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ASU, Mountain America Credit Union reach one of most significant naming-rights deals in college sports

August 2, 2023

Football stadium in Tempe to be called ‘Mountain America Stadium, Home of the ASU Sun Devils’

Arizona State University and Sun Devil Athletics today announced a multi-year naming-rights partnership with Mountain America Credit Union to form one of the most dynamic naming-rights deals in college athletics. 

The 15-year partnership — the most significant in the athletics department's history — includes ASU’s football stadium, which now will be called “Mountain America Stadium, Home of the ASU Sun Devils.”

“The ability to compete at a high level during a transformational time in college athletics requires finding incredible partners who want to invest in our 26 sports, our 650 student-athletes, and our 300-plus staff and coaches,” said Ray Anderson, ASU vice president for university athletics. “An athletic department of nearly 1,000 team members requires incredible amounts of technology, nutrition, mental health resources, travel and other vital parts to win championships. We enthusiastically thank Mountain America Credit Union and look forward to integrating them into so many wonderful memories that will be created at Mountain America Stadium for years to come.”

“This is one of the most important naming-rights deals in the history of college sports, and that speaks to both the power and the future of our brand,” said ASU President Michael Crow. “We are grateful for Mountain America’s investment in our student-athletes and our programs. This agreement creates a pathway to help us compete at the highest levels of athletics in today’s changing environment.”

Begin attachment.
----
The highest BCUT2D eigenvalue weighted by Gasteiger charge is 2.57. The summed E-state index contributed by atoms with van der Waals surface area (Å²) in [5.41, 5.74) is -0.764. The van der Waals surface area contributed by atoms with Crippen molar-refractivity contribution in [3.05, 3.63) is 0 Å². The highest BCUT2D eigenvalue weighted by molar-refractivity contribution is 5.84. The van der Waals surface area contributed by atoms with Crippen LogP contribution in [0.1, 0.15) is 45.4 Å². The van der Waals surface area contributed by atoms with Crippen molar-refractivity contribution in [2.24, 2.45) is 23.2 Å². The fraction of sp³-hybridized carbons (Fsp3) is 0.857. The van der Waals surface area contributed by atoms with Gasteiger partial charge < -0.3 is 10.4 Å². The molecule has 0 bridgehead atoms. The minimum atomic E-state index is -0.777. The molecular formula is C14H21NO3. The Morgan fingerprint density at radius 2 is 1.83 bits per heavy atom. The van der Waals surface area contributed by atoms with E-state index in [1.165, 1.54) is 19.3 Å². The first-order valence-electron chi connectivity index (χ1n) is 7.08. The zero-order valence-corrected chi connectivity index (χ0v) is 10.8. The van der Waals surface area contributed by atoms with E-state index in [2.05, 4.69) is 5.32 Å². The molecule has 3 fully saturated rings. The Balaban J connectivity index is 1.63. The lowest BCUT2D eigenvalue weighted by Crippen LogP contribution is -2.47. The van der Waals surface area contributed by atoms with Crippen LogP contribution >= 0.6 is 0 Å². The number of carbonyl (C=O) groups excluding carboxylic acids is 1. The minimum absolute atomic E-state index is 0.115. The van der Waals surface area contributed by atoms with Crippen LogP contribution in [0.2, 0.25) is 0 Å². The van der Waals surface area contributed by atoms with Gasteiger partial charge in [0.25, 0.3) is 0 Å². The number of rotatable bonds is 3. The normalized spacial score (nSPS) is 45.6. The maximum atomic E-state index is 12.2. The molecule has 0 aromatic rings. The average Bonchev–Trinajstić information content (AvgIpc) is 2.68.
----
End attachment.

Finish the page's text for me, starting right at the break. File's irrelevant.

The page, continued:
The partnership continues the momentum surrounding Sun Devil Football after the hiring of Sun Devil graduate Kenny Dillingham, one of eight ASU alumni now leading programs as head coaches at the university. Sun Devil fans have been "Activating the Valley" leading up to the start of the 2023 college football season, as over 90% of football season tickets have been renewed and 4,000 new season tickets have been sold. And now, with the record-breaking naming partnership and comprehensive relationship with Mountain America for at least 15 years, numerous Olympic sports teams will be showcased, and multiple areas of the fan experience, from in-stadium entertainment to digital marketing, will be impacted.

“Mountain America Credit Union is pleased to expand our partnership with Sun Devil Athletics and introduce the Mountain America Stadium,” said Sterling Nielsen, president and CEO of Mountain America Credit Union. “This new partnership allows Mountain America to support hundreds of student-athletes and the Arizona community for many years to come through enhanced scholarship, internship and cause marketing programs.” 

Other college football stadiums with naming-rights deals currently in place include:

  • San Diego State (Snapdragon Stadium)
  • Louisville (L&N Federal Credit Union Stadium)
  • UCF (FBC Mortgage Stadium)